June 27, 2012
Is it possible to teach a child to play chess while he or she is still in diapers? Maybe!
Children can learn chess very early, some as early as two years old. I’ve even heard of instances where a one-year-old could learn to play a full game. The key is to teach them at the correct speed for them. It will vary from child to child, so the educator must be alert to the subtle indicators that a child is ready to continue on.
It is important not to thrust all six pieces into your child’s hands, explaining to him or her how they each move in a few minutes, then show them how to set up a chess board and expect them to play.
It’s too much for any young child to grasp in one sitting. Even older children find chess “boring” if you gloss over the fundamentals.
Instead it is a good idea to break up the lessons, isolating the game into component parts. In Chess Is Child’s Play – Teaching Techniques That Work we suggest that you start with the rook and go over it’s movements in great detail.
Why start with a rook? Honestly when I first began teaching children I started with the pawn. I quickly realized that this was a mistake. The pawn is one of the most complex pieces. Think about it, it moves differently than it takes. I discovered it should be taught last. The rook’s movements are the easiest to grasp, so it is the best piece to start with.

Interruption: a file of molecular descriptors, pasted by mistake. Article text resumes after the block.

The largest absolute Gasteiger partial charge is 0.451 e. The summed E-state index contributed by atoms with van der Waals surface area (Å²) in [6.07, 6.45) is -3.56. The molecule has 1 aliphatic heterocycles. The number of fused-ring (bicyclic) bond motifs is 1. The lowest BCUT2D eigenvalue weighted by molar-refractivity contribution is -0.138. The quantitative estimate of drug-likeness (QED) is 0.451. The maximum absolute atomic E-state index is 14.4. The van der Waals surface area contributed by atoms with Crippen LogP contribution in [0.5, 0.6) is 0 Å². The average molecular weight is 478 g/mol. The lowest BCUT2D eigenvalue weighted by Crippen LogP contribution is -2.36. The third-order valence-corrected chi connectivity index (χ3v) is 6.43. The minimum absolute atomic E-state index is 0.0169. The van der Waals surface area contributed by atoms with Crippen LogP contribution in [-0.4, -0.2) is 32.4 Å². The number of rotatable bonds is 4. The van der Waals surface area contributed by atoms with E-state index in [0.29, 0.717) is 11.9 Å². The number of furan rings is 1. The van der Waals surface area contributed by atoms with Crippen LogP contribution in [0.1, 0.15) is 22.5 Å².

When I broke down all the aspects of a piece’s movements, I discovered there are many baby-steps that can be learned at this phase. It’s much easier to learn these aspects of the game with just one piece on the board.
Why tackle chess at such an early age?
If we all teach children to play chess when they’re four or five, they will be primed for school. Chess teaches children many fundamentals, like problem solving, focus, patience and follow through.
Imagine if every child was equipped with these skills as they entered kindergarten and first grade. Ideally schools would pick up on the trend and include chess in the curriculum. However, even if they didn’t and the children only played at home, he or she would have an advantage over non-chess playing students.
Children are naturally drawn to chess. If they are taught properly (and not rushed through the basics), they can then teach other children (or even adults) to play.
Some parents can be intimidated by the game, because they were taught the rules too quickly. These parents sometimes feel that a child must be a genius in order to pick up chess and play a game. This isn’t the case. The fact is that studies have shown that chess helps children become smarter.
Chess Is Child’s Play teaches the parent to play, while teaching them to teach their child. Even a parent who has never seen a chess set can pick up this book and teach their preschooler. The fact is that they quickly realize they can play and enjoy the game.